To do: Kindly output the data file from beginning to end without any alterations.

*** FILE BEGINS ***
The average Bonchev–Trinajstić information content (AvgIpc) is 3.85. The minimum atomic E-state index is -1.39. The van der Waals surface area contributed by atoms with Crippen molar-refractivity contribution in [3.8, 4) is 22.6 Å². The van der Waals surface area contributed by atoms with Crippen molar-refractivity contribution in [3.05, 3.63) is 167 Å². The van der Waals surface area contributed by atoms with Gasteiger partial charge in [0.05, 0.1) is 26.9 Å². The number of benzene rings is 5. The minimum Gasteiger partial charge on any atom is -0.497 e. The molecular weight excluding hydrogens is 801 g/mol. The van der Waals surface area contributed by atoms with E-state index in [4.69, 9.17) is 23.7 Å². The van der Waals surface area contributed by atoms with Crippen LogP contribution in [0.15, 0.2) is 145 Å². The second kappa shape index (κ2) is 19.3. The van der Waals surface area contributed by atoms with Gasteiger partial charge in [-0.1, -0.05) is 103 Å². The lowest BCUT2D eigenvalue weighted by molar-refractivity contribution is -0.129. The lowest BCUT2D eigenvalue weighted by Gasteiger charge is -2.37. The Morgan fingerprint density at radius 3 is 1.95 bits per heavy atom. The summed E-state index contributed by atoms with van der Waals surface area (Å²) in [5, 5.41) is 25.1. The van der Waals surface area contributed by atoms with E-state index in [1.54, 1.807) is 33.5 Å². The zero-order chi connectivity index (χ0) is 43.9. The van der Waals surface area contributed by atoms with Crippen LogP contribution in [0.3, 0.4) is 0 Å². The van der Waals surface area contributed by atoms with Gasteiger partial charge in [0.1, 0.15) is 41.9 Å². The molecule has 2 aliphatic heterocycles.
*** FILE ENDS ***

The average Bonchev–Trinajstić information content (AvgIpc) is 3.85. The minimum atomic E-state index is -1.39. The van der Waals surface area contributed by atoms with Crippen molar-refractivity contribution in [3.8, 4) is 22.6 Å². The van der Waals surface area contributed by atoms with Crippen molar-refractivity contribution in [3.05, 3.63) is 167 Å². The van der Waals surface area contributed by atoms with Gasteiger partial charge in [0.05, 0.1) is 26.9 Å². The number of benzene rings is 5. The minimum Gasteiger partial charge on any atom is -0.497 e. The molecular weight excluding hydrogens is 801 g/mol. The van der Waals surface area contributed by atoms with E-state index in [4.69, 9.17) is 23.7 Å². The van der Waals surface area contributed by atoms with Crippen LogP contribution in [0.15, 0.2) is 145 Å². The second kappa shape index (κ2) is 19.3. The van der Waals surface area contributed by atoms with Gasteiger partial charge in [-0.1, -0.05) is 103 Å². The lowest BCUT2D eigenvalue weighted by molar-refractivity contribution is -0.129. The lowest BCUT2D eigenvalue weighted by Gasteiger charge is -2.37. The Morgan fingerprint density at radius 3 is 1.95 bits per heavy atom. The summed E-state index contributed by atoms with van der Waals surface area (Å²) in [5, 5.41) is 25.1. The van der Waals surface area contributed by atoms with E-state index in [1.54, 1.807) is 33.5 Å². The zero-order chi connectivity index (χ0) is 43.9. The van der Waals surface area contributed by atoms with Crippen LogP contribution in [0.3, 0.4) is 0 Å². The van der Waals surface area contributed by atoms with Gasteiger partial charge in [0.1, 0.15) is 41.9 Å². The molecule has 2 aliphatic heterocycles.